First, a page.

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The effects of four-week resistance training on cricket bowling velocity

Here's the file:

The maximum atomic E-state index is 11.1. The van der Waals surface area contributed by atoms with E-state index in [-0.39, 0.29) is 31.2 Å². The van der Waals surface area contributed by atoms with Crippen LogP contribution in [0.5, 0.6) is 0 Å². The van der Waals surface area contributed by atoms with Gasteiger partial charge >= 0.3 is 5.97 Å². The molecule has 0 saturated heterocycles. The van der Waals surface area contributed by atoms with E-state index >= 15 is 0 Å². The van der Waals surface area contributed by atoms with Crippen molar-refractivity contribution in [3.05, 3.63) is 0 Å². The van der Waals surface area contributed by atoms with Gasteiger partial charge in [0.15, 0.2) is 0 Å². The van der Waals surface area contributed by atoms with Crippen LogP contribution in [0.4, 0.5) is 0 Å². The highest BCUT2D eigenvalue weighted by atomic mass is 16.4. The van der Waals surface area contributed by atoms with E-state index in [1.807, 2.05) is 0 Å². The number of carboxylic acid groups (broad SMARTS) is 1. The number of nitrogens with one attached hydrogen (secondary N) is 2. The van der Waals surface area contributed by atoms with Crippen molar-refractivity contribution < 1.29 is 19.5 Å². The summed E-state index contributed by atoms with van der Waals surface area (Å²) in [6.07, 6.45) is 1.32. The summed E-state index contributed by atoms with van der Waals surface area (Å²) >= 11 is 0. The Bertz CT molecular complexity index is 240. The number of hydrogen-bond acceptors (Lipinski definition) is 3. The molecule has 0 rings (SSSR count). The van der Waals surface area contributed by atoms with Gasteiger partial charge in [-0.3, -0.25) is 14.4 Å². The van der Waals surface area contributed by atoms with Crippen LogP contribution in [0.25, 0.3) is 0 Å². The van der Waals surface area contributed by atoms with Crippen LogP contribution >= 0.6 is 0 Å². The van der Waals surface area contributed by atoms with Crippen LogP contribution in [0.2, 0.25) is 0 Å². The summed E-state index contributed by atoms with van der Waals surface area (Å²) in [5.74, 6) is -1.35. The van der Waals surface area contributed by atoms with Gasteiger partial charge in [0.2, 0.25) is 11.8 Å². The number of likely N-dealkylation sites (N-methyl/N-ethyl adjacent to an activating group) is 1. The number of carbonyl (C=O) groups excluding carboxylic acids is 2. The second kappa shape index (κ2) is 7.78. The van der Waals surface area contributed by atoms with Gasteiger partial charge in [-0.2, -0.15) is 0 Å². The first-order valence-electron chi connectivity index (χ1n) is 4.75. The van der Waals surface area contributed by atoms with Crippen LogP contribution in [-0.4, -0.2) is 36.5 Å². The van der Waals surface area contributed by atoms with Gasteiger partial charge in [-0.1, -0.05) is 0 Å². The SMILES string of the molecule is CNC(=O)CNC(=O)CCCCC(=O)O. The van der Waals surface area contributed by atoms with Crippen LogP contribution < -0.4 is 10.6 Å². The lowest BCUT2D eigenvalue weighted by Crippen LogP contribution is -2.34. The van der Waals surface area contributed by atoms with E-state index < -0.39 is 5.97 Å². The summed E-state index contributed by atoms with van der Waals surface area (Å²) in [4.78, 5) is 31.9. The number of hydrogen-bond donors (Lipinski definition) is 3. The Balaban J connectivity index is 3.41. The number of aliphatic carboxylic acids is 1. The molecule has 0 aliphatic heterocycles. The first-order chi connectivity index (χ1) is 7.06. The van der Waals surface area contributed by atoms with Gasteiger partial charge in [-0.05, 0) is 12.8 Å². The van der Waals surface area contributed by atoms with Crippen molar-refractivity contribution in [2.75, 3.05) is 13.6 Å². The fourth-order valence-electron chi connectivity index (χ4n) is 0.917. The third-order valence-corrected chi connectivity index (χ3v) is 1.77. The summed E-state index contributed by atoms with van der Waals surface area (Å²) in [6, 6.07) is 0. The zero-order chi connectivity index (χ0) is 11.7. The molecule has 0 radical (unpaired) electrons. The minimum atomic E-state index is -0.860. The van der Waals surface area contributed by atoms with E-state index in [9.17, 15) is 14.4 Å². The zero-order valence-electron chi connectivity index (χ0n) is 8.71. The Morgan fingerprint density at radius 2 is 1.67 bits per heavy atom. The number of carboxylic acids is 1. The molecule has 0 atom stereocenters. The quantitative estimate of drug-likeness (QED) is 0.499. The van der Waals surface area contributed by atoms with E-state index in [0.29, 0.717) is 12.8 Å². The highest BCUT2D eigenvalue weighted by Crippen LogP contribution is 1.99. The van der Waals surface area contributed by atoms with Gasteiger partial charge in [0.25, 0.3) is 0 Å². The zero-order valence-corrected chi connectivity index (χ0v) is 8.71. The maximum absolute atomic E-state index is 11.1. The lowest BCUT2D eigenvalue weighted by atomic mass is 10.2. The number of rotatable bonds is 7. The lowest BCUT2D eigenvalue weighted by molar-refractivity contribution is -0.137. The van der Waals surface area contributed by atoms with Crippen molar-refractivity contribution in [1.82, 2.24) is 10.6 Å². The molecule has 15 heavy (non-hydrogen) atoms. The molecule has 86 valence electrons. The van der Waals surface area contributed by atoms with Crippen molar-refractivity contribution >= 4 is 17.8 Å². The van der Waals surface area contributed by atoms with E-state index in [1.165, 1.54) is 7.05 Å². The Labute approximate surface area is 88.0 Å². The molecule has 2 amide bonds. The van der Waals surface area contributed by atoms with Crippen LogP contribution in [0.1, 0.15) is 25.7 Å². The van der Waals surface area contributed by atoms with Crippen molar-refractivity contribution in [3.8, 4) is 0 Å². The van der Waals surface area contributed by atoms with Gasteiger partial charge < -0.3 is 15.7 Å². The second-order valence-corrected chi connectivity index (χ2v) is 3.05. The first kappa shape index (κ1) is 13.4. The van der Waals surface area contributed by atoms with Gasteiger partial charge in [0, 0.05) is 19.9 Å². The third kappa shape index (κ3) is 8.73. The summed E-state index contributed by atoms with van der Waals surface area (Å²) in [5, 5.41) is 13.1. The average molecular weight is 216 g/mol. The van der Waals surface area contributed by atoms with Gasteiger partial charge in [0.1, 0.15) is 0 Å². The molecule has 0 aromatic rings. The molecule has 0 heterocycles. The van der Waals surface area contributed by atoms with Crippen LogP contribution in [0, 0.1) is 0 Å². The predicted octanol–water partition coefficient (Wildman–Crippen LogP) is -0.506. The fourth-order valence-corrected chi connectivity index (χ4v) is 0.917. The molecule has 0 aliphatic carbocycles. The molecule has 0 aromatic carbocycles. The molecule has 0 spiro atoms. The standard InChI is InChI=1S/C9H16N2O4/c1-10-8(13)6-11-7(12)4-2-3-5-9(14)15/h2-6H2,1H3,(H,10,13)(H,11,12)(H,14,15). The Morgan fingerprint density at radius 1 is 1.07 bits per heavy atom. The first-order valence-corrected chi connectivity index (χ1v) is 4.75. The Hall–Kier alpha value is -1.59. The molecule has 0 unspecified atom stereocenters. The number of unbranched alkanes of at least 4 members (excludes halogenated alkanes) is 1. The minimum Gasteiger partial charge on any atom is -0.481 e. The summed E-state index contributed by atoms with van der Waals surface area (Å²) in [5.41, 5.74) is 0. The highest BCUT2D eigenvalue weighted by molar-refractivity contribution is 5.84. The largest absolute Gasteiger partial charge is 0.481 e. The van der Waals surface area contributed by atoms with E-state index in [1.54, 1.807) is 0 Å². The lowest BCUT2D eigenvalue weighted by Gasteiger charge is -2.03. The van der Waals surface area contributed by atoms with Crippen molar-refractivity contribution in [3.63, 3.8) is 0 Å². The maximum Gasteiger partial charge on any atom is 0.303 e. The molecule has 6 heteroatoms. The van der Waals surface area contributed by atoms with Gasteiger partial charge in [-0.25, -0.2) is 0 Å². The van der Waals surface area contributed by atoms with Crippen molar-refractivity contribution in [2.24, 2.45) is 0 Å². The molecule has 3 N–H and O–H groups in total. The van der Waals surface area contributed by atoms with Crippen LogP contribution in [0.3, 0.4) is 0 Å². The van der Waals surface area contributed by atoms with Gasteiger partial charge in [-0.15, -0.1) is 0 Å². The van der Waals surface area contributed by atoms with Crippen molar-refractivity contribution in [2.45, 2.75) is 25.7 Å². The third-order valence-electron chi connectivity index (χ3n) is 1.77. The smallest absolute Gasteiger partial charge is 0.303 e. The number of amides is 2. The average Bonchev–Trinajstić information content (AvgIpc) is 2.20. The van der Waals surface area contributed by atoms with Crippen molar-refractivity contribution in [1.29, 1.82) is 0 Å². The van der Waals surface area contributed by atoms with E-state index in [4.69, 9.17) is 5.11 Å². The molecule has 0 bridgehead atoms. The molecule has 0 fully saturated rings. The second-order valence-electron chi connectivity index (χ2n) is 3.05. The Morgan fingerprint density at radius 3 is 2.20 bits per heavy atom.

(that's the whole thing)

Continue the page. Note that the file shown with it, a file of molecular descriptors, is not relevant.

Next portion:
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Background: Sports at various levels are often performed at high speeds. This is evident in several sports ranging from non-ball sports like athletics to ball sports like baseball, tennis and cricket. The ability to generate high speeds has advantages in many sports as it gives the opposition less time to react. In cricket bowling, the ball release speed has a significant influence on the outcome of the delivery. A faster delivery reduces the batter's decision-making time and stroke-execution time and therefore increases the chance of him or her making a mistake and being dismissed. This increased velocity can be achieved through resistance training in bowlers. Resistance training enables an athlete to increase their overall strength and develop their power. This kind of training should be characterised by specificity as well as progressive overload. This can be done by performing bowling training (specific resistance) while implementing a progressive overload in the number of deliveries bowled and/or the number of repetitions and sets performed in general and special resistance training. Evidence suggests that these resistance training methods can lead to a significant increase in bowling velocity in cricket within a reasonable time frame. However, most programmes require specialised equipment or access to a gym, which can be quite expensive. They can also be very time-consuming. At the elite level, cricket players have access to physical trainers and physical training resources, and their time can be dedicated to performance enhancement. However, at an amateur club level this will probably not be the case. Recreational players are less likely to have the time available to do extra training at gym while others simply may not have the financial resources to join a gym. Therefore, in order to optimise training for amateur club players and coaches, finding a resistance training programme that can be used during practice sessions would be ideal. This resistance training should incorporate strength, power and cricket-specific training. Aims and objectives: The primary aim of this study was to develop and examine an appropriate resistance training programme to improve bowling velocity in amateur club cricket fast bowlers. This was done in two parts: first, an attempt was made to determine if amateur club level players have the time and resources to perform extra training to facilitate an increase in bowling velocity. This was achieved through a questionnaire. The objectives of the questionnaire were to identify the accessibility of resistance training in-season and identify whether players have the time to perform additional training outside of their normal training hours. The second part of the study sought to develop a time- and cost-effective training programme that amateur club-level players can use to improve their bowling velocity. Additionally, the programme had to be performed during training with minimal disruption to the normal training session, and it should not pose any risk of injury to the players. An assessment of the effects of this study was done. Methods: The questionnaire was sent out to senior club fast bowlers (1st and 2nd division) at various cricket clubs as well as distributed online for the participants to complete. The questionnaire aimed at acquiring information about the bowler’s cricket training and strength training load during the cricket season. It also retrieved demographic and injury information as well as their perception of the importance of strength and power training. Further, participants were required to state whether they had personally implemented training that contributed to an improvement in their bowling velocity and if they had a gym membership. The questionnaire was also used to determine whether players at club level had the time and financial resources to perform additional strength or power training (outside of their normal cricket training hours) that could produce an improvement in their bowling performance. The second part of the study was the development and implementation of the training programme, and assessment of its effects. Twenty participants were recruited and randomly assigned to an experimental (n = 11) and control (n = 9) group. Of these participants, 9 of the experimental and 9 of the control group completed the trial. The experimental group was required to perform the training programme for four weeks. This programme consisted of a combination of general, special, and specific resistance training. All special resistance exercises were done with a 3kg medicine ball. Additionally, participants were required to perform 24-30 deliveries each session with an overweighted, underweighted and regular cricket ball. On the other hand, the control group was requested not to participate in any strength training during this period and only perform their normal cricket training sessions. All participants' performance was measured through a testing protocol which took place at baseline, two weeks and four weeks after training. The variables measured included bowling velocity, bowling accuracy, upper body power and lower body power. Results: The results of the questionnaire showed that many amateur club-level cricketers were not able to perform additional training at home or at gym, despite their knowing how important strength and power training is for improving their bowling performance. This was mainly due to players stating that they do not have the time or financial resources to do so. Results of the testing protocol for the experimental group revealed significant increases in bowling velocity between the baseline test and two weeks of training (4.1km/h, p= 0.003) and between the baseline test and four weeks of training (5.1km/h, p< 0.001). This equates to a final 6% increase across the four weeks. This increase in bowling speed was not at the cost of bowling accuracy as there were no significant differences in bowling accuracy across the four weeks. There was also no significant difference in the upper body power and leg power across the four weeks. The control group showed no significant differences in bowling velocity, bowling accuracy or lower body power across the four weeks. However, there was a significant increase in upper body power in the control group across the four weeks. Conclusion: Utilising only a four-week resistance training programme − consisting of a combination of core and lower body exercises (squats, lunges, step ups) as well as cricket-specific plyometric exercises and weighted implement training − significantly increased bowling velocity by 6%. This had no negative effect on the accuracy of the deliveries and posed no risk of injury to players. It would therefore be advantageous for club level bowlers to utilise this programme during training sessions to improve their bowling performance. Recommendations have been provided for this.